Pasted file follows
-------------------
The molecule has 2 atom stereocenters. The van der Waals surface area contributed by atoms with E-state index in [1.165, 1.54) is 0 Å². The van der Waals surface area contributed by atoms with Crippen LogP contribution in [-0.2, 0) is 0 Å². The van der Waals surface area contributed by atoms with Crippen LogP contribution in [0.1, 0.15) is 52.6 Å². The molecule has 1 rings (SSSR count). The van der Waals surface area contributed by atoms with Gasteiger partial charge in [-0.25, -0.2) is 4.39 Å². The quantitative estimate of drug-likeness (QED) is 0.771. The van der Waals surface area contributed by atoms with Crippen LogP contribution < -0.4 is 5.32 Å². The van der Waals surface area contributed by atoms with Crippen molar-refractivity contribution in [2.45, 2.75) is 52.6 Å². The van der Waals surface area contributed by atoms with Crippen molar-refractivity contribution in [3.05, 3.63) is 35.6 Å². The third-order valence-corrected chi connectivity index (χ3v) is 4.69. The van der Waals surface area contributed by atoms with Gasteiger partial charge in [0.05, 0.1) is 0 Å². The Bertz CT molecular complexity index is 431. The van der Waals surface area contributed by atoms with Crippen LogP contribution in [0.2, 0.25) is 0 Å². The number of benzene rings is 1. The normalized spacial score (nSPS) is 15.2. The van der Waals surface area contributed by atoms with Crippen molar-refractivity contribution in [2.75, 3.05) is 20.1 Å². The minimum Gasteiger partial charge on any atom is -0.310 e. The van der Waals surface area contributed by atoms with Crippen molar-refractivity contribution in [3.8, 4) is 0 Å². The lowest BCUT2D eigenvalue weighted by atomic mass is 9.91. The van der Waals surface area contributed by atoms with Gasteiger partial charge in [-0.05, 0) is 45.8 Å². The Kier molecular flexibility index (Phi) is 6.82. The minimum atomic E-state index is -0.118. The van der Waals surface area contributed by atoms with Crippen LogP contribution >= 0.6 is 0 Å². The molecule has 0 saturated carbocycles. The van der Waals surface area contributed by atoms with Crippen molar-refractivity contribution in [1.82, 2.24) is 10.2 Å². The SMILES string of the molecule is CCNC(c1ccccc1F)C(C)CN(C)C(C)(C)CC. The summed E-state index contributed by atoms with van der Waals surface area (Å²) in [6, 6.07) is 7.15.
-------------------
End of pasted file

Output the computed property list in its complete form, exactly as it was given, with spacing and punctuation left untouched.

The molecule has 2 atom stereocenters. The van der Waals surface area contributed by atoms with E-state index in [1.165, 1.54) is 0 Å². The van der Waals surface area contributed by atoms with Crippen LogP contribution in [-0.2, 0) is 0 Å². The van der Waals surface area contributed by atoms with Crippen LogP contribution in [0.1, 0.15) is 52.6 Å². The molecule has 1 rings (SSSR count). The van der Waals surface area contributed by atoms with Gasteiger partial charge in [-0.25, -0.2) is 4.39 Å². The quantitative estimate of drug-likeness (QED) is 0.771. The van der Waals surface area contributed by atoms with Crippen LogP contribution < -0.4 is 5.32 Å². The van der Waals surface area contributed by atoms with Crippen molar-refractivity contribution in [2.45, 2.75) is 52.6 Å². The van der Waals surface area contributed by atoms with Crippen molar-refractivity contribution in [3.05, 3.63) is 35.6 Å². The third-order valence-corrected chi connectivity index (χ3v) is 4.69. The van der Waals surface area contributed by atoms with Gasteiger partial charge in [0.05, 0.1) is 0 Å². The Bertz CT molecular complexity index is 431. The van der Waals surface area contributed by atoms with Crippen LogP contribution in [0.2, 0.25) is 0 Å². The number of benzene rings is 1. The normalized spacial score (nSPS) is 15.2. The van der Waals surface area contributed by atoms with Crippen molar-refractivity contribution in [2.75, 3.05) is 20.1 Å². The minimum Gasteiger partial charge on any atom is -0.310 e. The van der Waals surface area contributed by atoms with Crippen molar-refractivity contribution in [3.8, 4) is 0 Å². The lowest BCUT2D eigenvalue weighted by atomic mass is 9.91. The van der Waals surface area contributed by atoms with Gasteiger partial charge in [-0.05, 0) is 45.8 Å². The Kier molecular flexibility index (Phi) is 6.82. The minimum atomic E-state index is -0.118. The van der Waals surface area contributed by atoms with Crippen LogP contribution >= 0.6 is 0 Å². The molecule has 0 saturated carbocycles. The van der Waals surface area contributed by atoms with Crippen molar-refractivity contribution in [1.82, 2.24) is 10.2 Å². The SMILES string of the molecule is CCNC(c1ccccc1F)C(C)CN(C)C(C)(C)CC. The summed E-state index contributed by atoms with van der Waals surface area (Å²) in [6, 6.07) is 7.15.